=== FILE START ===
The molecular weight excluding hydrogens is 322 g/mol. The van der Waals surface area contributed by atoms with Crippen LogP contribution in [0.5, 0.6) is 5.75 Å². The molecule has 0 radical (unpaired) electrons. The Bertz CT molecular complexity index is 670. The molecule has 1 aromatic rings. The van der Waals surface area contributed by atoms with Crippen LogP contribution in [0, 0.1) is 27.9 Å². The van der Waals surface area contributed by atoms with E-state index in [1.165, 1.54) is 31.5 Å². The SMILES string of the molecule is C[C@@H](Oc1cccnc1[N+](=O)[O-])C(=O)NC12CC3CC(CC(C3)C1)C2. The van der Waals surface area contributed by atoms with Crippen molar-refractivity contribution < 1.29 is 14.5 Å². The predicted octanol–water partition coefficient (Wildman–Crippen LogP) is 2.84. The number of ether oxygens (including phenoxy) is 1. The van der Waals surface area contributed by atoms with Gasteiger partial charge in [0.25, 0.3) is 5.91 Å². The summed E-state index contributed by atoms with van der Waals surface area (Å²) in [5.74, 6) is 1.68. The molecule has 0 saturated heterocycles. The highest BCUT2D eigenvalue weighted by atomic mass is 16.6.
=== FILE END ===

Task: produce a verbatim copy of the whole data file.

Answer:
The molecular weight excluding hydrogens is 322 g/mol. The van der Waals surface area contributed by atoms with Crippen LogP contribution in [0.5, 0.6) is 5.75 Å². The molecule has 0 radical (unpaired) electrons. The Bertz CT molecular complexity index is 670. The molecule has 1 aromatic rings. The van der Waals surface area contributed by atoms with Crippen LogP contribution in [0, 0.1) is 27.9 Å². The van der Waals surface area contributed by atoms with E-state index in [1.165, 1.54) is 31.5 Å². The SMILES string of the molecule is C[C@@H](Oc1cccnc1[N+](=O)[O-])C(=O)NC12CC3CC(CC(C3)C1)C2. The van der Waals surface area contributed by atoms with Crippen molar-refractivity contribution < 1.29 is 14.5 Å². The predicted octanol–water partition coefficient (Wildman–Crippen LogP) is 2.84. The number of ether oxygens (including phenoxy) is 1. The van der Waals surface area contributed by atoms with Gasteiger partial charge in [0.25, 0.3) is 5.91 Å². The summed E-state index contributed by atoms with van der Waals surface area (Å²) in [5.74, 6) is 1.68. The molecule has 0 saturated heterocycles. The highest BCUT2D eigenvalue weighted by atomic mass is 16.6.